2. “The war has ‘become’ about freedom of speech because the longer we fight it the more we discover that it’s what our enemy — and it’s our enemy whether we like it or not — hates”
    This may be true – and of course I wouldn’t want to go back on the good things that have happened. But at what price? What worries me is that a war is being fought in order to bring freedom of speech… but in order to gain it, freedom of speech is being curtailed.
    The ends and means don’t match up, so the whole lacks integrity. It’s rather like communist uprising idea that ‘a little bloodshed on the way to the glorious revolution will be required, in order that there will be no more bloodshed.’ And of course, what we got was a hell of a lot more bloodshed under Stalin etc.
    It just seems that the goal-posts have been constantly moved in some very deliberate and slipperly ‘politicking’. As I said, we’re in it now, so need to sort it out. But this shouldn’t mean we don’t regret getting into it in this way, and seeking solutions that have integrity to get out. This sort of politics really annoys me. The argument that goes “Well would you prefer it if Saddam was still in power?” is disempowering and very dangerous. It ignores any responsibility for how we got into the situation, and places the questioner – a large section of the electorate in this case – in a position where they appear to be in favour of the aggressor. A neat trick, but one that will sour politics for a very long time.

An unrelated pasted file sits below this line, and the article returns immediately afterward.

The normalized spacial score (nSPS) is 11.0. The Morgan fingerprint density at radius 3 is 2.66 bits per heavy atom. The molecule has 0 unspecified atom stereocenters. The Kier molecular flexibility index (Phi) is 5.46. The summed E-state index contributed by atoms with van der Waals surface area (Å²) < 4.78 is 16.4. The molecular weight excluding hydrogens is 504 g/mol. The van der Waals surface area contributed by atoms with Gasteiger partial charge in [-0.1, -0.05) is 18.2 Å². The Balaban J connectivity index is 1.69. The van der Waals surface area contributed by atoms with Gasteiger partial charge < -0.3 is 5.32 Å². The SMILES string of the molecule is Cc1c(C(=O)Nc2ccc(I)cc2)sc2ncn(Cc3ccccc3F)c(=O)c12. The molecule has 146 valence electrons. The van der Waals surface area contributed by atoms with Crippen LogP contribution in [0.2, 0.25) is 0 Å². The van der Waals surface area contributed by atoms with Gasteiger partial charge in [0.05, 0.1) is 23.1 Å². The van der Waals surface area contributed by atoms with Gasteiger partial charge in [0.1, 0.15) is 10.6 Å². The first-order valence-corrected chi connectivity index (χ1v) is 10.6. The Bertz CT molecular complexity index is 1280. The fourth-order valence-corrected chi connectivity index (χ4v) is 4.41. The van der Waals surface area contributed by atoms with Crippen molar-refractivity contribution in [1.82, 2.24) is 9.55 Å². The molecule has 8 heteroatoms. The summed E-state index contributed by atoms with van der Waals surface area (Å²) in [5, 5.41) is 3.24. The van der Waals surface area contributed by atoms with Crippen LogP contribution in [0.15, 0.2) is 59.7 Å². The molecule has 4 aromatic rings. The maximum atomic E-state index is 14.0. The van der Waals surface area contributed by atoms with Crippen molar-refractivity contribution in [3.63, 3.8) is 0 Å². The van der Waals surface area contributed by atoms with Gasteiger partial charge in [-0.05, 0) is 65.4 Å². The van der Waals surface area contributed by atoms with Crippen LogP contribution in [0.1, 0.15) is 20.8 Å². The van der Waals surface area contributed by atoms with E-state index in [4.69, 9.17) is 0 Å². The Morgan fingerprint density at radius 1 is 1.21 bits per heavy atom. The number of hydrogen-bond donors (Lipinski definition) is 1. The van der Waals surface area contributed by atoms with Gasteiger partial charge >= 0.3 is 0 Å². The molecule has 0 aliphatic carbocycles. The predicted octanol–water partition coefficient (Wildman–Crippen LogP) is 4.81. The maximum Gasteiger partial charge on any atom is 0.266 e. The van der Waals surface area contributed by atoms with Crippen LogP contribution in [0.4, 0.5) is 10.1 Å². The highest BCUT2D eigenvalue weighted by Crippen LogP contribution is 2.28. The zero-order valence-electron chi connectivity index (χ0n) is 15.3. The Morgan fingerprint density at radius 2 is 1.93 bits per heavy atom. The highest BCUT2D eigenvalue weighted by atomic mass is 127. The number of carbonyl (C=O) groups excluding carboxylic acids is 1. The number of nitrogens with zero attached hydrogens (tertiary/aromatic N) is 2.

3. Working backwards, from Iraq back to Afghanistan back to Bosnia…at which point should we have stopped? Or was involvement in all those equally wrong?
    Sorry — having fun here arguing. Hope you don’t mind.

  4. Oh I’d go much further… Probably back to the blatant human rights offences post walls of Jericho!
    I don’t think involvement has been wrong per se. But the nature of the involvement, by which I mean the attitude of leaders, the approaches taken to situations, has been wrong in many ways for a long time.
    It is clearly difficult to get exactly right, but when one is funding one group of radicals to displace another set you don’t like, then they turn their weapons on you, you have to admit your own stupidity. It is this general militarism, this underhand approach of slipping funds and missiles, that appears to be blowing up in our face.
    There needs to be an approach much more based around openness and discussion. And we need to start modelling this now.
    The dual problem with the current approach is, of course, that others use the same excuses – ‘we are fighting a war on terror’ – to justify their own awful practices.

  5. I got a solution to Iraq…
    You know how we all send troops there and they kill and get killed… well, why don’t we just get volunteers to live there… like assylum seekers, and do some house-swapping maybe. Then we can affect change from a local point of view, and our nation can benefit from Iraqis living with us!
    People will probably still get killed… but I wonder how this appraoch to warfare would reduce the casualities and unite people?
    (Obviously I vote Bush to be the first to move out there – but then I’m a pretentious arse-hole!)

  6. Simon Jones

    Understood, but — much as I find it worrying in other ways — I think you could argue that the neo-cons (at least those of the Wolfowiz type) have a much more genuinely held ideology than the Kissinger-style ‘interests’ foreign policy.
    PW seems genuinely to believe that people are happier (though he might not use that word) under liberal democracies and market economies. Hence he seems to argue for the creation of such in Iraq even when it’s way past there being any interests for the US. It’s complicated by the fact that Kissinger types (like Rumsfeld) are still around, and that different rules seem to apply in South America, but it’s hard not to agree that being willing to do something — even if that’s a move to a liberal capitalism you’re unconvinced by — is ‘better’ than being unwilling to do anything. Because, to me, the cases where we’ve done bugger all — Rwanda being the biggest example, but also Sudan and Zimbabwe, maybe — are a worse thing to have on your conscience.